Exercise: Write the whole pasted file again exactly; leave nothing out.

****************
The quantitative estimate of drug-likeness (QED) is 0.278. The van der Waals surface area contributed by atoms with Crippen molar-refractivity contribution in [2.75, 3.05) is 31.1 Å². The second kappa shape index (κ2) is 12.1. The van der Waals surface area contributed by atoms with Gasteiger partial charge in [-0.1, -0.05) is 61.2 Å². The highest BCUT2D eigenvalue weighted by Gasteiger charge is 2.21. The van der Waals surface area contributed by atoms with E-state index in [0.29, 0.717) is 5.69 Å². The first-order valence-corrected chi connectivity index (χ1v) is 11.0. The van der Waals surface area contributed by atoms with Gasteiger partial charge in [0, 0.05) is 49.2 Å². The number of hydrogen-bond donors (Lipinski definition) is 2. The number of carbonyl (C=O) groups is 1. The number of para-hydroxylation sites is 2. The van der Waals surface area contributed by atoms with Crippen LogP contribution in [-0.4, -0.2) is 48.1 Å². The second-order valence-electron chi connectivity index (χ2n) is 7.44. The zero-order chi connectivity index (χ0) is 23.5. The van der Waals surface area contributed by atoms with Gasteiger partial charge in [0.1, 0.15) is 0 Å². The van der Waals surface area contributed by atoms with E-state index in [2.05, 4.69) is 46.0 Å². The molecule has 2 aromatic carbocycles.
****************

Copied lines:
The quantitative estimate of drug-likeness (QED) is 0.278. The van der Waals surface area contributed by atoms with Crippen molar-refractivity contribution in [2.75, 3.05) is 31.1 Å². The second kappa shape index (κ2) is 12.1. The van der Waals surface area contributed by atoms with Gasteiger partial charge in [-0.1, -0.05) is 61.2 Å². The highest BCUT2D eigenvalue weighted by Gasteiger charge is 2.21. The van der Waals surface area contributed by atoms with E-state index in [0.29, 0.717) is 5.69 Å². The first-order valence-corrected chi connectivity index (χ1v) is 11.0. The van der Waals surface area contributed by atoms with Gasteiger partial charge in [0, 0.05) is 49.2 Å². The number of hydrogen-bond donors (Lipinski definition) is 2. The number of carbonyl (C=O) groups is 1. The number of para-hydroxylation sites is 2. The van der Waals surface area contributed by atoms with Crippen LogP contribution in [-0.4, -0.2) is 48.1 Å². The second-order valence-electron chi connectivity index (χ2n) is 7.44. The zero-order chi connectivity index (χ0) is 23.5. The van der Waals surface area contributed by atoms with Gasteiger partial charge in [0.1, 0.15) is 0 Å². The van der Waals surface area contributed by atoms with E-state index in [2.05, 4.69) is 46.0 Å². The molecule has 2 aromatic carbocycles.